World’s first octopus farm proposals alarm scientists


A plan to build the world’s first octopus farm has raised deep concerns among scientists over the welfare of the famously intelligent creatures. The farm in Spain’s Canary Islands would raise about a million octopuses annually for food, according to confidential documents seen by the BBC. They have never been intensively farmed and some scientists call the proposed icy water slaughtering method “cruel.” The Spanish multinational behind the plans denies the octopuses will suffer. The confidential planning proposal documents from the company, Nueva Pescanova, were given to the BBC by the campaign organisation Eurogroup for Animals. Nueva Pescanova sent the proposal to the Canary Islands’ General Directorate of Fishing, which has not responded to a BBC request for comment. Octopuses caught in the wild using pots, lines and traps are eaten all over the world, including in the Mediterranean and in Asia and Latin America.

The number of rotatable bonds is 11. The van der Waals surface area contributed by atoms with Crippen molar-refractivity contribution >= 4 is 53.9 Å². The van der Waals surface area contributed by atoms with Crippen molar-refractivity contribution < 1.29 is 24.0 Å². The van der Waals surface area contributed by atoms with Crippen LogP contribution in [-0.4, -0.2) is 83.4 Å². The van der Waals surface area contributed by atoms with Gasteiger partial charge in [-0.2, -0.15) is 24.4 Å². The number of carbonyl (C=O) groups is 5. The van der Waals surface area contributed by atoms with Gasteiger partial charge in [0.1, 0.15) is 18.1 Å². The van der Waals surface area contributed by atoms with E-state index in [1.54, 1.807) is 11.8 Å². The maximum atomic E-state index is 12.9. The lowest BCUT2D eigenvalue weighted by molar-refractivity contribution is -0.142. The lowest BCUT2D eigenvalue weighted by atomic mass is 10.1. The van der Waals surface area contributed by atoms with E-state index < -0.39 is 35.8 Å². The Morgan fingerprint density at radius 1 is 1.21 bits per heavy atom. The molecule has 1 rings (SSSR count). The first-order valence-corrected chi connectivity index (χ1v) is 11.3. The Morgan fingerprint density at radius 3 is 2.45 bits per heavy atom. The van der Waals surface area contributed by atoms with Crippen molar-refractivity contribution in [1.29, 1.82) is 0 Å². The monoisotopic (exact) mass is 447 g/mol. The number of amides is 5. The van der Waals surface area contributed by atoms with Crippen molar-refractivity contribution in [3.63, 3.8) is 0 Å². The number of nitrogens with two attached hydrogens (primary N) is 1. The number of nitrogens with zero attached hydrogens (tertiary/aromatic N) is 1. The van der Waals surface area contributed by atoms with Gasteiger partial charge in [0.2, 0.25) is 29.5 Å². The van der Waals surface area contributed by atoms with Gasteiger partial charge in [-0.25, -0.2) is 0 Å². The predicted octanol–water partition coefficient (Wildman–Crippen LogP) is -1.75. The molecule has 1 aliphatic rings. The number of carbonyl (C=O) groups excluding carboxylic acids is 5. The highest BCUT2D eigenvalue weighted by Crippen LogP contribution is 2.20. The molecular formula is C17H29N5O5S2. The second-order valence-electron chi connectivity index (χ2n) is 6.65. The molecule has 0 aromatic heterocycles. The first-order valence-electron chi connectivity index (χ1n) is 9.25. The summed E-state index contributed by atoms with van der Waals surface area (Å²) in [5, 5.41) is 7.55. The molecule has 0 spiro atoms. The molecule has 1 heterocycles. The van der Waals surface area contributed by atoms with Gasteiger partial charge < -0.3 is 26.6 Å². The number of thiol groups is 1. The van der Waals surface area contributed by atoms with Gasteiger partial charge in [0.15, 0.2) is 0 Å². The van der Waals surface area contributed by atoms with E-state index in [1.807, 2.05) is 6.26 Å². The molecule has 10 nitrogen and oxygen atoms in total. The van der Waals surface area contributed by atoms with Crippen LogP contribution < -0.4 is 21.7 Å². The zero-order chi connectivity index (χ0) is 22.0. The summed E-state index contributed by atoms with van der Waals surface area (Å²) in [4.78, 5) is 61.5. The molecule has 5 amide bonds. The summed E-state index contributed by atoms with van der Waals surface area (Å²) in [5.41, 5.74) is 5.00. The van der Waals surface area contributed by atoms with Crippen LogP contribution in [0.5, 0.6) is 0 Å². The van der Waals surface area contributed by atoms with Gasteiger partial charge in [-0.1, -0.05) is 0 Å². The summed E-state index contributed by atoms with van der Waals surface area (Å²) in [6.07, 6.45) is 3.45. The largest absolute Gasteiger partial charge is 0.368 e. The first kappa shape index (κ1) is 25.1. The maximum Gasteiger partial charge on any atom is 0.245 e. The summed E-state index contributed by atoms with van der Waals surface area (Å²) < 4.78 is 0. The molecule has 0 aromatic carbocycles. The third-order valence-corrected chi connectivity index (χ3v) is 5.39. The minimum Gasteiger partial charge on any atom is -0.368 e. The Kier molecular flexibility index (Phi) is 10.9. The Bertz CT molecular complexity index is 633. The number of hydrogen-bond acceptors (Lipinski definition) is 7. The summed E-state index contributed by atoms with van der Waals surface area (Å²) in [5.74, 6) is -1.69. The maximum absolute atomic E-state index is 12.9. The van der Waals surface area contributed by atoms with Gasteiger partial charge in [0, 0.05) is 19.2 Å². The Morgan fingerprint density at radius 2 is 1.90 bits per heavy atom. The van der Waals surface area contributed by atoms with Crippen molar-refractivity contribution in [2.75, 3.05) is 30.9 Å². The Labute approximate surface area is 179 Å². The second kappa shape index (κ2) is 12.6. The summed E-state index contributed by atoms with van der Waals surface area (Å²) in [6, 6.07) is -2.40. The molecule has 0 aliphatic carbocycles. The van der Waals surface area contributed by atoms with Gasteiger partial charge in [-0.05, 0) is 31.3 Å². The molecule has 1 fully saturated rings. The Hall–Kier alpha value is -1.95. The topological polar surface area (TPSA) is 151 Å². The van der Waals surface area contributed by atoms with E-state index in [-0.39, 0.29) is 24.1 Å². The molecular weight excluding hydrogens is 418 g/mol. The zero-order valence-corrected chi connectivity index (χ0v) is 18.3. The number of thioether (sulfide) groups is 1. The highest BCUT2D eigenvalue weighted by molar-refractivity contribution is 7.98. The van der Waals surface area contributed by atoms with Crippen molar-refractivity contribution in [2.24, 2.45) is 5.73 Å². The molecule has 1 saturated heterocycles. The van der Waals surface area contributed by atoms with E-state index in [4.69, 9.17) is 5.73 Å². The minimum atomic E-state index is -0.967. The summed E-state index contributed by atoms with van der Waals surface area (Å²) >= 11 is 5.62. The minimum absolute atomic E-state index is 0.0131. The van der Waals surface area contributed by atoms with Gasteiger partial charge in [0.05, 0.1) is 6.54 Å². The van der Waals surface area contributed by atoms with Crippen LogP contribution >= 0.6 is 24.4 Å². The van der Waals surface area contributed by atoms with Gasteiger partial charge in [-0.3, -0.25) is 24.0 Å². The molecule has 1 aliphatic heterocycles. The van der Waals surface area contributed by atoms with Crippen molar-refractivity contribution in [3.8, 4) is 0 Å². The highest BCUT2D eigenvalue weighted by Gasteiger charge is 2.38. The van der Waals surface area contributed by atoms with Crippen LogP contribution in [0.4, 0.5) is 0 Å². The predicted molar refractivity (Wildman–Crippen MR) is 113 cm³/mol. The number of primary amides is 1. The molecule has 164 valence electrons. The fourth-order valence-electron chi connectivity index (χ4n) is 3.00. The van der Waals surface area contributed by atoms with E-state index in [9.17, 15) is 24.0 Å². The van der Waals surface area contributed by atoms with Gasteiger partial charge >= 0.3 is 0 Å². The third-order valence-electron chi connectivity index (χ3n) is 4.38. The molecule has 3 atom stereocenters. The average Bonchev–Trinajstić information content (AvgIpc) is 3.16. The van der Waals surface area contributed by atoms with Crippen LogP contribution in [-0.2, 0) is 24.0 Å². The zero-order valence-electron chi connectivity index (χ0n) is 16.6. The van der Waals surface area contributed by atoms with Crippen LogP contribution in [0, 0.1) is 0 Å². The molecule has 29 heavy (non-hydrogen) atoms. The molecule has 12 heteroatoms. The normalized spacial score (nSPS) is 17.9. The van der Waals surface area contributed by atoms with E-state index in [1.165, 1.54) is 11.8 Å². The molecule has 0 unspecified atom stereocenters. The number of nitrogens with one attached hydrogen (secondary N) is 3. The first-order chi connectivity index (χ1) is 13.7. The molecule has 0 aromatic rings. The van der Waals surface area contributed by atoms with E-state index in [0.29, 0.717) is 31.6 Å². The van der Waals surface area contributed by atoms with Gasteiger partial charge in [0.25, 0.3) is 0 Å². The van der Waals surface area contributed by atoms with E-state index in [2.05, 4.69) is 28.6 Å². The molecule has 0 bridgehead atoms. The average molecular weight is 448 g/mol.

The race to discover the secret to breeding them in captivity has been going on for decades. It’s difficult as the larvae only eat live food and need a carefully controlled environment, but Nueva Pescanova announced in 2019 that it had made a scientific breakthrough. The prospect of intensively farming octopus has already led to opposition: Lawmakers in the US state of Washington have proposed banning the practice before it even starts.(BBC)…[+]